levandula-818682_640As modern Druids, we strive to maintain a close relationship to nature, especially in regards to the healing process. We stay close to nature to be soothed, not just mentally but physically and chemically by way of the food, nutrients and supplements we take. Herbalism is medicine, plain and simple. All present day medicine is a derivative of some herb or chemical found somewhere in nature or a mix thereof. I whole heartedly believe in modern day medicine and our increased life expectancies are proof of all that our incredible scientists, doctors and medical professionals have accomplished to the benefit of humanity. Within that appreciation is an imbedded equal reverence for the natural stripped down healing powers of nature and the very unique and specific chemicals that are capable of healing our bodies and certain ailments using a safer and preventative methodology. Regulated medications are very powerful tools but can sometimes lead to a cascade of unwanted side effects. Careful legal studies regarding medication need to exhibit that the benefits clearly outweigh the risks. Basic herbs are not regulated, mostly because they are considered food but also they are generally thought to be safe when taken in appropriate servings and do not have many serious life threatening side effects. The key phrases here are, when taken in appropriate servings and not exhibiting many serious effects. However, like any food or chemical, the threat of some negative reaction is still absolutely there. We should be incredibly careful, research using the advice and knowledge of experienced practitioners and make sure whatever we’re taking is not going to cause an adverse reaction with regular medication or current health diagnosis. Even then, we should err on the side of caution. For example, carrot seed oil should not be taken when trying to get pregnant and can cause pregnant women to bleed. Lavender and tea tree oil can mimic female hormones and disrupt the development in young boys, even to the extent of causing some to develop breasts. Researchers have studied many herbs, but others still need to be studied more.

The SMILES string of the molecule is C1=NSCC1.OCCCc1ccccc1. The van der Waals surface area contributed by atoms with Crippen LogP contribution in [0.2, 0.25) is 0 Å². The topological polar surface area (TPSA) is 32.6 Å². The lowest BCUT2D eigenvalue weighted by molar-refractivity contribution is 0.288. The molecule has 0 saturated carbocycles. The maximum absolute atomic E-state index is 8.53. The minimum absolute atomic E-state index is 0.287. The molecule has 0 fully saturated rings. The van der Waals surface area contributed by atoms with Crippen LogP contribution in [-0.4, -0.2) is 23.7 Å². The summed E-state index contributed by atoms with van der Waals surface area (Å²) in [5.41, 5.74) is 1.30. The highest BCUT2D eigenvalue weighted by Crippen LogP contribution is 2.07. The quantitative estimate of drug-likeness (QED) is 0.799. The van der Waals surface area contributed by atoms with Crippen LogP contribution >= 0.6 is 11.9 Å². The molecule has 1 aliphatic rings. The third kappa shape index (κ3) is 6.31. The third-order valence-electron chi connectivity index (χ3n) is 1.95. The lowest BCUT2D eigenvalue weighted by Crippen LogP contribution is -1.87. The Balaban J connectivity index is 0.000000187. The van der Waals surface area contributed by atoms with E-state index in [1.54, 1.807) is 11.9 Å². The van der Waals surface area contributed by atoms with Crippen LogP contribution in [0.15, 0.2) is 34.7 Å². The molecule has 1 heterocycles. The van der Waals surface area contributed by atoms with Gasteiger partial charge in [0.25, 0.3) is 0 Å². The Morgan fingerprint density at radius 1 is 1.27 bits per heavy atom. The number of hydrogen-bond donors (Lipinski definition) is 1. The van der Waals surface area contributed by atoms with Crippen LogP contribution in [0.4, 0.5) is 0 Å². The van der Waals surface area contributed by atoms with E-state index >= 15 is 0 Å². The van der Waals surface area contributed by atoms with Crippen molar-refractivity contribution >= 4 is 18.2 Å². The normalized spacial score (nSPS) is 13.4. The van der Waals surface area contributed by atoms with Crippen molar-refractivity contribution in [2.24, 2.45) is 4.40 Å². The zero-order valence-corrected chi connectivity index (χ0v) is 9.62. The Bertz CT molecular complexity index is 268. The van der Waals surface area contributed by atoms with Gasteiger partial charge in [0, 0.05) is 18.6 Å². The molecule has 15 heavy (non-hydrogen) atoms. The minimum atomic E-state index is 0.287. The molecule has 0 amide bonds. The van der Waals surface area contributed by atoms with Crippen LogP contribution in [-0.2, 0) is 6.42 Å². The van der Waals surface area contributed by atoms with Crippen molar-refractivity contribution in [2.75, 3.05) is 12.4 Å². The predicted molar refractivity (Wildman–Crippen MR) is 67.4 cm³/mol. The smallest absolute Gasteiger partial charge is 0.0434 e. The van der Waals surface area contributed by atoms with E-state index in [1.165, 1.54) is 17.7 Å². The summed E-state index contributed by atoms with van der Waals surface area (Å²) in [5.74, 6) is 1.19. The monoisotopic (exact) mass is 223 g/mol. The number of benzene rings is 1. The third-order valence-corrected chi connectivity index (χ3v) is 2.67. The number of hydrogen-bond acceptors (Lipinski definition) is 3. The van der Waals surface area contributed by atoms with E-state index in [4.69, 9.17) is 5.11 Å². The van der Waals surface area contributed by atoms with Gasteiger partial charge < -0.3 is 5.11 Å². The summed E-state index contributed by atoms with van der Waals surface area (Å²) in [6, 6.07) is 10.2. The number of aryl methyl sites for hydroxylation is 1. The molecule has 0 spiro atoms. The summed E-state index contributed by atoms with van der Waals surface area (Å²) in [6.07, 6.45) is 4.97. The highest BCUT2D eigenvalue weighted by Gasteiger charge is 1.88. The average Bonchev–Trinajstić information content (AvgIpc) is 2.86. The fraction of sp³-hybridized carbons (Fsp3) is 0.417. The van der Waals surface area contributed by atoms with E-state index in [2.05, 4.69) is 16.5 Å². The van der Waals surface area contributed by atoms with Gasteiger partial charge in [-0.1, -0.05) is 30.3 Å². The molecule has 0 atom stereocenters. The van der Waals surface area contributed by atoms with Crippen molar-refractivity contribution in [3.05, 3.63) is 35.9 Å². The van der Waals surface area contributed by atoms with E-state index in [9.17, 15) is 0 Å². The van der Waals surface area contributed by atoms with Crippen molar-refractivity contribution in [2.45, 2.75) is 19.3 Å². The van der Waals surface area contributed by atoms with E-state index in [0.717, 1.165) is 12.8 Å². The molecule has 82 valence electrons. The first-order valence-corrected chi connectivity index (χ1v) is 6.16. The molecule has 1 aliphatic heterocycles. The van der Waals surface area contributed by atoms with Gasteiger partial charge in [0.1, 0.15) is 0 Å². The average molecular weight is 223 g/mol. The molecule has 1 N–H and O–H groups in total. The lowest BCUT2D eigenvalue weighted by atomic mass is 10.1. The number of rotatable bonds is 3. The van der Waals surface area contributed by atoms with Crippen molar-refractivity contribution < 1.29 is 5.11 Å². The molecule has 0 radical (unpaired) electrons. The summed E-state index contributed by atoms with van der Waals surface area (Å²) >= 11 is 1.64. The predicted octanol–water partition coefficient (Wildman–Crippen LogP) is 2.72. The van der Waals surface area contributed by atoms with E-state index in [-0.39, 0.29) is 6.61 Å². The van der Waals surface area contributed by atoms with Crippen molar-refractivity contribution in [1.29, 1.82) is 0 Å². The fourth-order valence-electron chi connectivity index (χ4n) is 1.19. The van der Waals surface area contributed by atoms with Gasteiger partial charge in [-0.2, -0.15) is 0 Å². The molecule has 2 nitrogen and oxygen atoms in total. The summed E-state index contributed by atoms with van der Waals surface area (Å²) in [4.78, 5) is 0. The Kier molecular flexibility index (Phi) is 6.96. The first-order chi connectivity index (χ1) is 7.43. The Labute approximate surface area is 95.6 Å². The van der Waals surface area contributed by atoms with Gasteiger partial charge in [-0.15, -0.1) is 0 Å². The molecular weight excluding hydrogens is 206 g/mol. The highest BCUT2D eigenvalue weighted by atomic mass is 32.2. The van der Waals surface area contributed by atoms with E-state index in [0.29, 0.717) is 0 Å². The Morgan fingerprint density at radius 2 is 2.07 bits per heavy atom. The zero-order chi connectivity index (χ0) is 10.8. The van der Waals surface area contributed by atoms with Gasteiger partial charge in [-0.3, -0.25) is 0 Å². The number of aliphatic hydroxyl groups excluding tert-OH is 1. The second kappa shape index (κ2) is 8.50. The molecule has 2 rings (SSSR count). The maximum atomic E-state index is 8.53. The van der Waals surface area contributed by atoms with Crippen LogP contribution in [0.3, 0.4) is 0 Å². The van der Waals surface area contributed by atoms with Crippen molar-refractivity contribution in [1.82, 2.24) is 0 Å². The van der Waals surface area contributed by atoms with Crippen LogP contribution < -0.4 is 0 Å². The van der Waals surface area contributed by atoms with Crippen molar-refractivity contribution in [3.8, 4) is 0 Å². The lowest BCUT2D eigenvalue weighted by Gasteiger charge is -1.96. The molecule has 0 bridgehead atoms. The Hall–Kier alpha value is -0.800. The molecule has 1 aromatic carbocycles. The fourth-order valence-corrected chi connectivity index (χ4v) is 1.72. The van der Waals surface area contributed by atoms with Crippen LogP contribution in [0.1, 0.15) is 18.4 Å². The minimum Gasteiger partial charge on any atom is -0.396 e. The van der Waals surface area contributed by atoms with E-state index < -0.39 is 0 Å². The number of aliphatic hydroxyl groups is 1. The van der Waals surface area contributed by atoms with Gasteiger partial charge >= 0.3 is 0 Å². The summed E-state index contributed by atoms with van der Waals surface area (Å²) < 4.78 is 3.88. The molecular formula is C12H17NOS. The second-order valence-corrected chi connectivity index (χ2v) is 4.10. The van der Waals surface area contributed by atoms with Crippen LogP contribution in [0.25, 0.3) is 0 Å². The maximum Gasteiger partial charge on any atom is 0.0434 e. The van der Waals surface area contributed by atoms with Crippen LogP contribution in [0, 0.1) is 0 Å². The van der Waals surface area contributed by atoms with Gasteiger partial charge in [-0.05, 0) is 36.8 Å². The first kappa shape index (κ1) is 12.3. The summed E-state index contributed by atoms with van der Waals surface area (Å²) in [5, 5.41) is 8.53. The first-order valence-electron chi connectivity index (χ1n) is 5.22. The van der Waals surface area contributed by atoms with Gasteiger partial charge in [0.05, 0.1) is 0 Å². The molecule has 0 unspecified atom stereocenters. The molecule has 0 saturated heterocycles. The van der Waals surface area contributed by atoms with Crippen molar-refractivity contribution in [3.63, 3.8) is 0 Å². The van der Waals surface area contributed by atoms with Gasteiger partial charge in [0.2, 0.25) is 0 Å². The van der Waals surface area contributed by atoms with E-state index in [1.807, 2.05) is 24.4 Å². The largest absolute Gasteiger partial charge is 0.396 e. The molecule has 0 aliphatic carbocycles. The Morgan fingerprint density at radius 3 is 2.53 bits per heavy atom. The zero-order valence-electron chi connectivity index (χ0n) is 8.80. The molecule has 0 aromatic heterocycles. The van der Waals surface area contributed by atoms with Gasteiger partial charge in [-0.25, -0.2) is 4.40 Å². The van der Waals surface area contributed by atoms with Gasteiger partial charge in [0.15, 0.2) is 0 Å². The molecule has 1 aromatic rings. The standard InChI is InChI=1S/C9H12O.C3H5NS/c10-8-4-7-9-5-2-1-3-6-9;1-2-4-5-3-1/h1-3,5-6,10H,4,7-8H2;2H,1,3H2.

The notion that “snake oil” is prevalent in the holistic lifestyle industry should be a genuine concern for all and many studies have come forth proving this to be true. With herbs and many other products being unregulated, many times, herb manufacturers are known to put fillers in their products. They may be mostly harmless fillers, but they’re fillers nonetheless. Overall, I view herbs as something in addition to or as a compliment to the advice of our doctors. Modern medicine too often has a one size fits all solution which undoubtedly can lead to needless interventions. As Druids we often aim to find the root of our problems, heal the body naturally and safely over time with preventative measures, as well as treat the symptoms as they arise. Natural herbs are used to treat everything from a head ache to heart issues and everything in between. They usually come in whole leaf, chopped leaf, drops, pill form or as an essential oil. At worst, if an herb is completely inefficient chemically but safe, the simple act of using something natural to aid in our healing gives mental comfort and arguably a placebo effect to many, albeit possibly an expensive one. The mind is again, arguably our most powerful tool in the healing process. You will find that many Druids are gardeners or herbalists.

chamomile-829220_640Suggested Reading:

Listed in order from beginner to advanced…

The National Center for Complementary and Integrative Health- Information on herbs and current ongoing and relevant studies regarding herbs and their efficiency.

The Natural Ingredient Resource Center- Information regarding the importance and quality and genuine natural ingredients and what exactly constitutes something being deemed “natural”.

American Herbalists Guild, An Association of Herbal Practitioners- A non-profit, educational organization to represent the goals and voices of herbalists specializing in the medicinal use of plants.

The Complete Herbal by Nicholas Culpeper

Rosemary Gladstar’s Medicinal Herbs: A beginner’s Guide: 33 Healing Herbs to Know, Grow and Use

The Earthwise Herbal Repertory Definitive Practicioners Guide by Matthew Wood

The Complete Medicinal Herbal: A Practice Guide to the Healing Properties of Herbs, with more than 250 Remedies for Common Ailments by Penelope Ody

Medical Herbalism: The Science Principles and Practices of Herbal Medicine by David Hoffman

Herbal Medicines by Joanne Barnes, Linda Anderson and David Phillipson

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Isla MacKinnon

Writer and Herbalist

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A founding member of Discover Druidry, Isla is a writer, photographer and avid gardener. She wrote the Celtic Druidry Handbook: An Evidence Based Guide.